Now, if it wasn’t for Adorno’s emphatic declaration that mass culture IS NOT folk culture, you’d almost think they were talking about the same thing, wouldn’t you? The entertainment that “arouses a feeling of well-being that the world is in order…” Mass culture – folk culture… To be quite honest, I’m not sure where the line is between “the mass” (as in, the common people, the crowds, the great unwashed and uneducated conglomerations of humanity) and “the folk”, “das Volk” (as in, the common people, the crowds, the – you get the picture, hygiene and education level aside). See, when the Grimms and their friends started to collect folktales, part of the big idea behind it was that they were folk tales, Volksmärchen – stories of the common people that the educated intelligentsia used to look down their noses at because they were so low-class, so low-culture. The Grimms, and many other folktale collectors following in their shoes, tried to collect tales “directly from the mouth of the people”, down to sometimes phonetically transcribing the dialect of the speaker (or so they claimed – but that’s another topic which I won’t go into now). They saw value in the art of the common folk, just like their contemporaries, the Romantic poets and painters, discovered the value of dirty, messy, uncivilised nature. The key point here is “common“, “plebeian”.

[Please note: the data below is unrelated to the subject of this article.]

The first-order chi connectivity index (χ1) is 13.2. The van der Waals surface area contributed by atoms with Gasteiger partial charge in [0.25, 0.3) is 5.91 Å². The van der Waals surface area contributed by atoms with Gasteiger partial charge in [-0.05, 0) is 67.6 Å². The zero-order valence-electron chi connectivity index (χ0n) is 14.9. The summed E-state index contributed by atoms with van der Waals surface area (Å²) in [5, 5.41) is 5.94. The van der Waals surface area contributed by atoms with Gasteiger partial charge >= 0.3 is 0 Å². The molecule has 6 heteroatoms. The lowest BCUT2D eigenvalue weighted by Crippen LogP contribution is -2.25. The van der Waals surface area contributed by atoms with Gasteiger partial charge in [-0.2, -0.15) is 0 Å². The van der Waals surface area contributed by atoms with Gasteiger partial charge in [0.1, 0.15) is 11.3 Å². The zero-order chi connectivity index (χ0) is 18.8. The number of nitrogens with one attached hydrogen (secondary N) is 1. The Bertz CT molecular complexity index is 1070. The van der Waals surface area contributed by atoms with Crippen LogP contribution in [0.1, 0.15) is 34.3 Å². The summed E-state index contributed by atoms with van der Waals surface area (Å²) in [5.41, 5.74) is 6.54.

There are some folklore theorists who hold to the (quite controversial) idea that fairy tales are actually not originally “folk” tales which were “literacized” by collectors, i.e. came from the bottom of society and penetrated to the top, but that they are literary tales, written as “high culture” by specific authors, which have been assimilated and “popularized” by the people – top to bottom, as it were. Now, the validity of that theory, or lack thereof, is another topic for another day. But there are documented cases of that top-to-bottom movement happening – “Beauty and the Beast” being one, or “The Little Mermaid” another (Andersen wrote it as an original story, but the story that’s known today is not “his” any more, it’s been assimilated and altered by common culture). And when that kind of adaptation happens, the style of the piece can change. The people accept it as “theirs”, and adapt it. Lüthi says: “Therefore one may indeed say that in the oral tradition of the folk, the folktale style passes through a process of self-correction […] The fate of the tales of Grimm and Musäus [or de Villeneuve or Andersen] when returned to oral tradition shows in what sense the folktale may be called a collective composition” (112). And he concludes: “The tale-telling folk takes part in the creation of the work.” (102, German edition).
So why, may I ask, is today’s mass culture not the contemporary form of folk art? If the answer is because it didn’t “arise spontaneously from the masses themselves”, well then, much of our cherished folklore doesn’t qualify either. But if “Beauty and the Beast”, which was written by a seventeenth-century French noblewoman (people-suppressing ancien régime much?), is allowed into the hallowed halls of “culture”, then, perhaps, much as I dislike the thought – and now I am, quite consciously, moving onto very thin ice – even Disney might lay some claim to entry? Professor Adorno would be horrified.